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RadeonSI Driver Adding Displayable DCC For Raven Ridge

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  • RadeonSI Driver Adding Displayable DCC For Raven Ridge

    Phoronix: RadeonSI Driver Adding Displayable DCC For Raven Ridge

    Delta Color Compression (DCC) support for scan-out surfaces will soon be supported by AMD Raven Ridge hardware in conjunction with the latest AMDGPU Linux kernel code and the RadeonSI OpenGL driver...

    http://www.phoronix.com/scan.php?pag...en-Scanout-DCC

  • #2
    Can someone explain what exactly DCC is, and what kind of benefit does enabling it give to the end user?

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    • #3
      Originally posted by Venemo View Post
      Can someone explain what exactly DCC is, and what kind of benefit does enabling it give to the end user?
      Maybe this will answer your questions https://gpuopen.com/dcc-overview/

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      • #4
        Originally posted by dlq84 View Post
        Maybe this will answer your questions https://gpuopen.com/dcc-overview/
        Pretty interesting read. The part that stood out to me the most was the part about using FP32. Really gets me to wonder though:
        GPUs and software for nearly 20 years now have supported 24-bit color, never really going any higher, and there doesn't seem to be much of a push in the industry to change that (yes, I know there are true 32-bit programs and displays, but they're rare and expensive). So, why don't most gaming GPUs use "true" FP24? Shaving off all those "useless" transistors seems like they could offer a MAJOR improvement in terms of transistor density, overall performance and stability, and possibly decrease overall bandwidth consumption.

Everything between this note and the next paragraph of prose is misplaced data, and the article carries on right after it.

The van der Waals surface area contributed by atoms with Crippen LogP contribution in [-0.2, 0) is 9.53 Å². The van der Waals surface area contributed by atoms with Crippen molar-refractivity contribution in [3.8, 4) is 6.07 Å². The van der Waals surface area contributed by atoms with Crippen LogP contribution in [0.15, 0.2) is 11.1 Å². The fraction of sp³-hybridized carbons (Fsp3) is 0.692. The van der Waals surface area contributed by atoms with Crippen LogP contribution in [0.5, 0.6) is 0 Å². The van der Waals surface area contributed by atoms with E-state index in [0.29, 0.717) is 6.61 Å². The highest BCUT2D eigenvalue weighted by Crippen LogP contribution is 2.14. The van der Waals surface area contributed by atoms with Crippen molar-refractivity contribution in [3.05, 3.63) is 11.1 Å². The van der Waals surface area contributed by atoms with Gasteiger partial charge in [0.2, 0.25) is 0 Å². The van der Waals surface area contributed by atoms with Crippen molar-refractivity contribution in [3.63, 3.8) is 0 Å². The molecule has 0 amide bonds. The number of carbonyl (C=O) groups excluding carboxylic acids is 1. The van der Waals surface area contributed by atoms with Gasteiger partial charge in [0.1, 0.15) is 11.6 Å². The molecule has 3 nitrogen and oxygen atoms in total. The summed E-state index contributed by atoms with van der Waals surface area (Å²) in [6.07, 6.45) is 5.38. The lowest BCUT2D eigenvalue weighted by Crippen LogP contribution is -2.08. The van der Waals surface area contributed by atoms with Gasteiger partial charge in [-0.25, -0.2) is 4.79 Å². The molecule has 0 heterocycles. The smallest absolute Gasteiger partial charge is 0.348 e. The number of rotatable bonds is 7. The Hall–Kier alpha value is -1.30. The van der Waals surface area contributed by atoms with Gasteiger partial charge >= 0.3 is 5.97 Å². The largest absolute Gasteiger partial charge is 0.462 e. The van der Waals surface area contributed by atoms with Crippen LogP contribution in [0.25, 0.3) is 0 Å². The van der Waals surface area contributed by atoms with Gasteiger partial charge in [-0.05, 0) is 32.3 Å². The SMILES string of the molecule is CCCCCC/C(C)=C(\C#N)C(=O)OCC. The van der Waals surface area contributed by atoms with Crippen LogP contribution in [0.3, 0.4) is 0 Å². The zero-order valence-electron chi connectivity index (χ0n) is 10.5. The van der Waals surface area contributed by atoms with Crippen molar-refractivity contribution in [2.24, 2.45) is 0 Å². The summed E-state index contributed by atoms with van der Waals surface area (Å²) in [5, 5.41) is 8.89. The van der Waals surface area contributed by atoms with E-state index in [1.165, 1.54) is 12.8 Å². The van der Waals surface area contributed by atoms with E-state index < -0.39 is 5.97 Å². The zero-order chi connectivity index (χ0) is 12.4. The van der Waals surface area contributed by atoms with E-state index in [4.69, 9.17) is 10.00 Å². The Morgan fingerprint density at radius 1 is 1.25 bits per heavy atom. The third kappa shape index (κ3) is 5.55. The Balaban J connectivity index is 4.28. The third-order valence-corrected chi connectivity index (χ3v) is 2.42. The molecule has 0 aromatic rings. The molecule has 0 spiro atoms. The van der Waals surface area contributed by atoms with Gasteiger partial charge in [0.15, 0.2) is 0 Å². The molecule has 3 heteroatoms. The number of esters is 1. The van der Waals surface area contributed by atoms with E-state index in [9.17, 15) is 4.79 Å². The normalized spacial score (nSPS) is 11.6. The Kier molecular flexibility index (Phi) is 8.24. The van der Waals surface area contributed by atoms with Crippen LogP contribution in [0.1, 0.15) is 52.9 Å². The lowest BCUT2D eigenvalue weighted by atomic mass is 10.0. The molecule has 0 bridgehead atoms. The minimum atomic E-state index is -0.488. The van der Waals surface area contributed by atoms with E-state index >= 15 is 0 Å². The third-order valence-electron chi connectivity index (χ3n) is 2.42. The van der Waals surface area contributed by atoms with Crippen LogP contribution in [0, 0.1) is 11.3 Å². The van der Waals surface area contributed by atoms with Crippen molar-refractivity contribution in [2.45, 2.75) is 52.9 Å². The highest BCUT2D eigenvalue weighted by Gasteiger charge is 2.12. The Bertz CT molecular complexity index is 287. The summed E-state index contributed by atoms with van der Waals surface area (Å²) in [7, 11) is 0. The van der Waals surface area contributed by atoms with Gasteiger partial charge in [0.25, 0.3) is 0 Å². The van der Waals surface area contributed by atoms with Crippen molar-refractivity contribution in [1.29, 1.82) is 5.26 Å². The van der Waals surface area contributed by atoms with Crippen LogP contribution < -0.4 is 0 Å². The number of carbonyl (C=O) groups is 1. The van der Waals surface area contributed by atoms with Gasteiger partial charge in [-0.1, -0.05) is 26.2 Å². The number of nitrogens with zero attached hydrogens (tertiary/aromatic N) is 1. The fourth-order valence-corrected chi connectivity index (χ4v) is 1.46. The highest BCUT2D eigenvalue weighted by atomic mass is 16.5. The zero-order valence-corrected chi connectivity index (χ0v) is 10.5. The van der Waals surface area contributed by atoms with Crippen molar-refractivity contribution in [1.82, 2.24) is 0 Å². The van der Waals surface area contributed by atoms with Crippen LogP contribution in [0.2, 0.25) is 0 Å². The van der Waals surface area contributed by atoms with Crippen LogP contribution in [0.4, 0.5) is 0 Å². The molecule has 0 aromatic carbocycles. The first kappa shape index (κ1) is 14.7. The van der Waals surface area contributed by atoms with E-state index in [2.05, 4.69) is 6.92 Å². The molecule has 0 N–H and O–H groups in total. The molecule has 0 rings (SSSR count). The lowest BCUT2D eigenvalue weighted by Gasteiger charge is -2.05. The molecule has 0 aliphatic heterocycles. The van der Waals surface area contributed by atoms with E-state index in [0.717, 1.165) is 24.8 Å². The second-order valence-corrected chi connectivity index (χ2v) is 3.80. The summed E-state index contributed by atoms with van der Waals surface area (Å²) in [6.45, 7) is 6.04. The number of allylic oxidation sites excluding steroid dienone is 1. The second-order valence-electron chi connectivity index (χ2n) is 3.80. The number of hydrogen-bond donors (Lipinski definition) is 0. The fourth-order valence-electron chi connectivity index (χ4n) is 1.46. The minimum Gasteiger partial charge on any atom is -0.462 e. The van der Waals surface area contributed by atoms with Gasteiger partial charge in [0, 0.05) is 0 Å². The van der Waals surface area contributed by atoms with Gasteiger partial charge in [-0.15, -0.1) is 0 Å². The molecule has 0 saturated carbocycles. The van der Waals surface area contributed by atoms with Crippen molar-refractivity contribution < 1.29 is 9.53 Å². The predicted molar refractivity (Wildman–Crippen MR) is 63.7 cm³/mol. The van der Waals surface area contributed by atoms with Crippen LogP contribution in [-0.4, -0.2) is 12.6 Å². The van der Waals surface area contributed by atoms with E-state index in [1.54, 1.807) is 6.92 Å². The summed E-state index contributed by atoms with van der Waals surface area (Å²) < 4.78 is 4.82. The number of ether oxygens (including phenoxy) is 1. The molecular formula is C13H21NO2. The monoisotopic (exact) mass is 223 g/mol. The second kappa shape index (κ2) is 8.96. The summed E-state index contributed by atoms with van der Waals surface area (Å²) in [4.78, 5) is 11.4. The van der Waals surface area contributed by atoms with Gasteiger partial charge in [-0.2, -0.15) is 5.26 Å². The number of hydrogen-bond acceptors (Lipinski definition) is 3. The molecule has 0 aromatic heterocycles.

Meanwhile, for compute tasks, how many of them really need all of the registers in FP64? I'm sure FP48 would be sufficient in the vast majority of use-cases.

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        • #5
          Michael a follow-up article of the current situation of the your raven ridge laptop would be nice

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          • #6
            schmidtbag - You're forgetting the alpha channel.

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            • #7
              Originally posted by sandy8925 View Post
              schmidtbag - You're forgetting the alpha channel.
              According to the link provided by dlq84, the extra 8 bits are discarded. To me, that means they're effectively not used. Am I misunderstanding something?

              Originally posted by tildearrow
              Bandwidth. FP24 (weird) requires up to 3 times the bandwidth of 24-bit. Note that by 24-bit color they don't mean 24 bits per channel, but rather 8 bits per channel (3 channels).
              I don't think you understood my question. Like I said to sandy8925, that link says 24-bit color doesn't allocate all 32 bits. So, if the vast majority of calculations on a GPU don't need 32 bit hardware, why not make it 24 bit hardware? In doing so, that would reduce bandwidth.
              Last edited by schmidtbag; 01 March 2019, 03:08 PM.

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              • #8
                @andrei_me , +1

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                • #9
                  schmidtbag - It says that's done for depth, not colour.

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                  • #10
                    Originally posted by schmidtbag View Post
                    According to the link provided by dlq84, the extra 8 bits are discarded. To me, that means they're effectively not used. Am I misunderstanding something?


                    I don't think you understood my question. Like I said to sandy8925, that link says 24-bit color doesn't allocate all 32 bits. So, if the vast majority of calculations on a GPU don't need 32 bit hardware, why not make it 24 bit hardware? In doing so, that would reduce bandwidth.
                    You're not writing a device driver to target video games, and all other major application spaces be damned. The #3 explanation alludes to much more than just `games,' and how FP32 is a better solution than FP16, which would require two operations and then the third to toss the 8 bit alpha when a specific application does not leverage it.

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